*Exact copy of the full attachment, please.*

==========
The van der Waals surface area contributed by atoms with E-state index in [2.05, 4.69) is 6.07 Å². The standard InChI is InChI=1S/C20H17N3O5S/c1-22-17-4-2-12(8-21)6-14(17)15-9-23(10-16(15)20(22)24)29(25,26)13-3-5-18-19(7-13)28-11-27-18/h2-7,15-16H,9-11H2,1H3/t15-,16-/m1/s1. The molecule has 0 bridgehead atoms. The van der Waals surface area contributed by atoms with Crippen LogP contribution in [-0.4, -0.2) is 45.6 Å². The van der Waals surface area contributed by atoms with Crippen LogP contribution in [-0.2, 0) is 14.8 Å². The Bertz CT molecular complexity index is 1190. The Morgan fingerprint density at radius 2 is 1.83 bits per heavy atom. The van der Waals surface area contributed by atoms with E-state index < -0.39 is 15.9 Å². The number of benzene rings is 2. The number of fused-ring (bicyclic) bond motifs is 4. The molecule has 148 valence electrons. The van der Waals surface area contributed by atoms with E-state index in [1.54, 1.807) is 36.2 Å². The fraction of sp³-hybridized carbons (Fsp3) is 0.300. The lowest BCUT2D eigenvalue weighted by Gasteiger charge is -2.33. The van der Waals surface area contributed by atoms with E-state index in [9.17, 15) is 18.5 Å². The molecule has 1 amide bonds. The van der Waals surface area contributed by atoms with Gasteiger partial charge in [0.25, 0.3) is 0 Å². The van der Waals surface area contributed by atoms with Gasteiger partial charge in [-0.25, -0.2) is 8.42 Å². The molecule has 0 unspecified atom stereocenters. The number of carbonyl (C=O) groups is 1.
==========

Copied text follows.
The van der Waals surface area contributed by atoms with E-state index in [2.05, 4.69) is 6.07 Å². The standard InChI is InChI=1S/C20H17N3O5S/c1-22-17-4-2-12(8-21)6-14(17)15-9-23(10-16(15)20(22)24)29(25,26)13-3-5-18-19(7-13)28-11-27-18/h2-7,15-16H,9-11H2,1H3/t15-,16-/m1/s1. The molecule has 0 bridgehead atoms. The van der Waals surface area contributed by atoms with Crippen LogP contribution in [-0.4, -0.2) is 45.6 Å². The van der Waals surface area contributed by atoms with Crippen LogP contribution in [-0.2, 0) is 14.8 Å². The Bertz CT molecular complexity index is 1190. The Morgan fingerprint density at radius 2 is 1.83 bits per heavy atom. The van der Waals surface area contributed by atoms with E-state index < -0.39 is 15.9 Å². The number of benzene rings is 2. The number of fused-ring (bicyclic) bond motifs is 4. The molecule has 148 valence electrons. The van der Waals surface area contributed by atoms with E-state index in [1.54, 1.807) is 36.2 Å². The fraction of sp³-hybridized carbons (Fsp3) is 0.300. The lowest BCUT2D eigenvalue weighted by Gasteiger charge is -2.33. The van der Waals surface area contributed by atoms with E-state index in [9.17, 15) is 18.5 Å². The molecule has 1 amide bonds. The van der Waals surface area contributed by atoms with Gasteiger partial charge in [0.25, 0.3) is 0 Å². The van der Waals surface area contributed by atoms with Gasteiger partial charge in [-0.25, -0.2) is 8.42 Å². The molecule has 0 unspecified atom stereocenters. The number of carbonyl (C=O) groups is 1.